So in March of 1973 I got to Bruce's first post album-release Rhode Island show, which was opening for Transformer era Lou Reed, at the Palace Concert Theater in Providence. I was knocked-out by what I saw that night, which was not the "New Dylan" but an artist who displayed a fantastic blend of influences, soaked up during 6 years of playing a million gigs, listening to a million records and attending many of the pivotal live shows of the era. Bruce put it all together in a 40-minute opening act set which blew the doors off the theater, wiped the floor with Lou Reed's heroin-fueled hippy hard-rock band and covered the style gamut from acoustic Dylan to Ray Charles to James Brown to Beach Boys to Van Morrison, The Band and Dylan at his electric best and featuring lead guitar playing that would do Buddy Guy and Jimi Hendrix proud.

I was astounded and went on to attend his next four or five area shows, mounted in various college gyms and auditoriums and one meeting hall at a "Motor Lodge". I did everything I could to get close to Bruce and the band, including hanging around the side of the stage, chatting up Clarence at the bar, sneaking around a motel hallway only to catch a glimpse of Bruce wrestling with one of his band-mates on a motel bed while the rest of the members looked on laughing. That was the night -- as Craig chronicles in his book and to which I am a first hand witness - roadies Mike Batlin and Doug Sutphin (great guys by the way, but a little unlucky that night) drove the gear to Portsmouth, New Hampshire instead of Portsmouth, Rhode Island and thus didn't turn up at the Bristol Motor Lodge until around 10PM. But the Bruce fans waited patiently for a show that had run less than hour when a Portsmouth policeman strolled on stage, walked up to Bruce, slapped his leather glove on his palm and announced "Show's over!".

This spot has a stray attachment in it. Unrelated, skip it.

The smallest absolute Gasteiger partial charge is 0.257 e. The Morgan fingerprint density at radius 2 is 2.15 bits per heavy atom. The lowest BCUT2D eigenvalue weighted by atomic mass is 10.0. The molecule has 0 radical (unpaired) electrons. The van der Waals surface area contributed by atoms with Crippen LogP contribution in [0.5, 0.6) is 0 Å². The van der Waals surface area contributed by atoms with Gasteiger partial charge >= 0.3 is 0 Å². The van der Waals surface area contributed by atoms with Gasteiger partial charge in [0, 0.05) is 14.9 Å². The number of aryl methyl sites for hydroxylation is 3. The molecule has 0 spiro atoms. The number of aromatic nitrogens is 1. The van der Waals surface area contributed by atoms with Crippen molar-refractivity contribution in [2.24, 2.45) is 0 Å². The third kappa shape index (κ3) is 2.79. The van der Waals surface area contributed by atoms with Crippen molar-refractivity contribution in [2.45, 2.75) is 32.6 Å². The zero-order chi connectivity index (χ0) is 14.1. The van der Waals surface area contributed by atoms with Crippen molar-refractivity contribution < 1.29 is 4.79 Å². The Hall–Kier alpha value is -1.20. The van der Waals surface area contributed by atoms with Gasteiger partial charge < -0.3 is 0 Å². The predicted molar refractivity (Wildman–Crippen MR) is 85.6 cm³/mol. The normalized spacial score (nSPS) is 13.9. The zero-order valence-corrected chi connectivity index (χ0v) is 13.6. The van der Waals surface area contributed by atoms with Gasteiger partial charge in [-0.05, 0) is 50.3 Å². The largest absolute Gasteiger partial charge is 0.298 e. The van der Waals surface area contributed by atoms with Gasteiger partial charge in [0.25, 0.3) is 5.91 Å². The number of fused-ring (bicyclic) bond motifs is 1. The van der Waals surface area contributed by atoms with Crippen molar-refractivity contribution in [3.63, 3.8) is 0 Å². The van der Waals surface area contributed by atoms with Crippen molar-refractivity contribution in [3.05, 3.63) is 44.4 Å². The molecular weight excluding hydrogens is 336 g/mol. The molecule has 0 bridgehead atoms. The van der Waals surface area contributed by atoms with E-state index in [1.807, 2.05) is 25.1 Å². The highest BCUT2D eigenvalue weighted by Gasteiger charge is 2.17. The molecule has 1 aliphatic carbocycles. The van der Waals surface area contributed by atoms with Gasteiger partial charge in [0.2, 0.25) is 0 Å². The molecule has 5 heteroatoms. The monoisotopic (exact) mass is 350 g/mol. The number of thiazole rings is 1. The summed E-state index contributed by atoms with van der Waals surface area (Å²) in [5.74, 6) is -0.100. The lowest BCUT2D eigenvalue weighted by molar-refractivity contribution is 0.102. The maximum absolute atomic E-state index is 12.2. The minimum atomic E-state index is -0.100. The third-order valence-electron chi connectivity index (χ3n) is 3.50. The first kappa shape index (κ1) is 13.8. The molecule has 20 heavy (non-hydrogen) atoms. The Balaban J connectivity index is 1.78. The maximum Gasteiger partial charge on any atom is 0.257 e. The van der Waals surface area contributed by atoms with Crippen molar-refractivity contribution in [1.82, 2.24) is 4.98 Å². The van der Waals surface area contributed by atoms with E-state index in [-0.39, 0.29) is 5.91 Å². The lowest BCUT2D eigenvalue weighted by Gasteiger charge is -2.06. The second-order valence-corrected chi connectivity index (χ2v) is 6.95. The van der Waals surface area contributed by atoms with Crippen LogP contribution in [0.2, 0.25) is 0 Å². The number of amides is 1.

All this early activity climaxed with a show he did at my college, Brown University, in the spring of 1974 and this is where I come directly into the story of Bruce Springsteen's career. When I heard that Brown's concert committee had booked Bruce, I immediately went to the editors of Fresh Fruit the weekly entertainment supplement of The Brown Daily Herald and asked for the assignment of interviewing him the night of the show.

Bruce was slated to perform at midnight, after a 9 PM concert by McCoy Tyner in the same space. I got to hang around back stage all afternoon, watching Bruce interact with band members, tossing out a few questions, picking up on the few stories he told anyone listening about his day and about his recent travels. He was in great spirits and seemed to be enjoying being there. He was truly a man who lived in his music. I asked him how he liked Providence. He told me he seldom took note of where he was or where he was headed. He loved to perform and told me later that after a gig was the best he felt all day. It could be anywhere: he didn't care.